This blog post has been written specifically for #ThePrompt linky hosted by the Mum Turned Mom blog. On this occasion the following question has been posed; Are women better parents than men? Here is my response. . .
I could get on my high horse and tell you that it’s outrageous to suggest women are better parents than men. I’ll save you that kind of response!
As far as I’m concerned, there is a very simple response to this question. If women are better parents, then men must surely make better business leaders, politicians, academics, surgeons etc.
The only thing is, that last sentence doesn’t make for very comfortable reading, does it? I won’t pretend that women face no issues in the workplace or in public life, but over the past 150 years women have achieved a great deal and proved themselves perfectly capable in all the areas I’ve just mentioned.
That said, when it comes to being a parent, women have two advantages. Firstly, women carry and deliver the baby. Secondly, women have the ability to breastfeed.
In those very early days this is naturally going to lead to mum and baby spending more time with each other and forming a bond more quickly than with dad. From day one, however, the involved father will take turns bottle feeding baby and will have no problems doing so in the middle of the night. He will bathe his child, dress his child, change nappies, take his child out for a walk, play with them and so on. Beyond giving birth and breastfeeding, there is nothing a dad isn’t capable of doing as well as a mother.
Anecdotally, I have noticed that when a woman has a particularly hard birth, the dad often seems to become a capable, hands-on dad very quickly. If mum can’t breastfeed because she’s had a Cesarian section or can’t walk or move easily, dad has to be the one to buy and mix the formula feed. He has to be the one to get up in the middle of the night to soothe the child. It’s a personal observation of mine, but in these situations it seems that he is almost immediately on an equal footing with the child’s mother because she needs time to recover.
I am a stay at home dad with a five year old and a 22 month old. I do pretty much everything society expects a mum to do while my wife works full time in a very demanding job. I get my kids up every morning, I do the school and nursery runs, I cook my children’s evening meals, polish their shoes, shampoo their hair, organise and oversee play dates. You will see my wife’s handwriting in my eldest child’s homework record but the majority of it is mine.
I know the place in the school yard where my child is bought out to by her teacher at the end of the day. I have the telephone number for my youngest daughter’s nursery programmed into my phone. I update the family calendar hanging on the kitchen wall so I know who will be where and when and identify when there will be childcare issues. Why wouldn’t a man be capable of doing this stuff?
I have heard it said that women are naturally more compassionate and more caring by nature. It may be true, but is sounds like a convenient notion to spread so that women can be kept behind the kitchen sink, or rather make women believe childcare is their domain.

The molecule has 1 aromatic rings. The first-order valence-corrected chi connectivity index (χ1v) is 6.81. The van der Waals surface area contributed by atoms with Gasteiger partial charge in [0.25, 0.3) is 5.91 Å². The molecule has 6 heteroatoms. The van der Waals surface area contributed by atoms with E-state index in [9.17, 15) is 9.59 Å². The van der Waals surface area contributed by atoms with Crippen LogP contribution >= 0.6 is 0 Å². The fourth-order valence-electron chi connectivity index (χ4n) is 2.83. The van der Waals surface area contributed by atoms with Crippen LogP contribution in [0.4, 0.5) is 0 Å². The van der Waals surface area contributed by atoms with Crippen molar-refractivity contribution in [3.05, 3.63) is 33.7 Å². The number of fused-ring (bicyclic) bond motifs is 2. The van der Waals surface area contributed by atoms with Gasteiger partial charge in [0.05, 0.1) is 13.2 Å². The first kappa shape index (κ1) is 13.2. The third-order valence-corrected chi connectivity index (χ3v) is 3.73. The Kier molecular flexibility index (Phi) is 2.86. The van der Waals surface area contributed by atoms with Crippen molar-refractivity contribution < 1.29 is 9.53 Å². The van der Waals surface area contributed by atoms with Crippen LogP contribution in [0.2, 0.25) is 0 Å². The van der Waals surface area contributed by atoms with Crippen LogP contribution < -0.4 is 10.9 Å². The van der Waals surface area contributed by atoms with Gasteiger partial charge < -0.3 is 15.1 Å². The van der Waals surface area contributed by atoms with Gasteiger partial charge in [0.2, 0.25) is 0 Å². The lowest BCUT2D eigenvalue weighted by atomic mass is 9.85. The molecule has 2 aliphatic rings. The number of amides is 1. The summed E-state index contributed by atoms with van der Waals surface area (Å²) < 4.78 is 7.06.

I genuinely wish I lived in a society where I wasn’t a curiosity. It would be great if as many men as women gave up careers to look after the children. In some of the Scandinavian countries (where else?) it is quite normal for men to take an entire year out of the workforce when they have young children.
Men and women possibly parent differently. Thinking of my own relationship, I’m more of a risk taker. Play with me is often outside, usually physical and frequently involves getting covered in mud or water. My wife is more likely to do some baking or read books with the kids. I don’t think either is wrong, they’re simply different approaches and my kids love both.
Women’s rights campaigners frequently mention the glass ceilings women hit in the workplace and point out that women’s earnings are less than men’s, especially once they’ve had children. Unfortunately you don’t hear much campaigning for societal change, for it to be the norm for men to stay at home and look after the children. This would help women forge ahead with their careers if it’s what they wanted.
My wife will freely admit she couldn’t do what I do. In her words, “you’re better with the children” and so she thinks her place is in the workforce. I think she’s being hard on herself, but I’m perfectly happy with this scenario. I enjoy running the household and looking after the little ones.
In answer to the question, no women do not better parents than men. There are, of course, bad dads in the world and there are also bad mothers. I just don’t think society gives men the opportunities to prove what great parents they can be. This is simply because the overwhelming responsibility for raising children almost always falls on women and this starts at birth.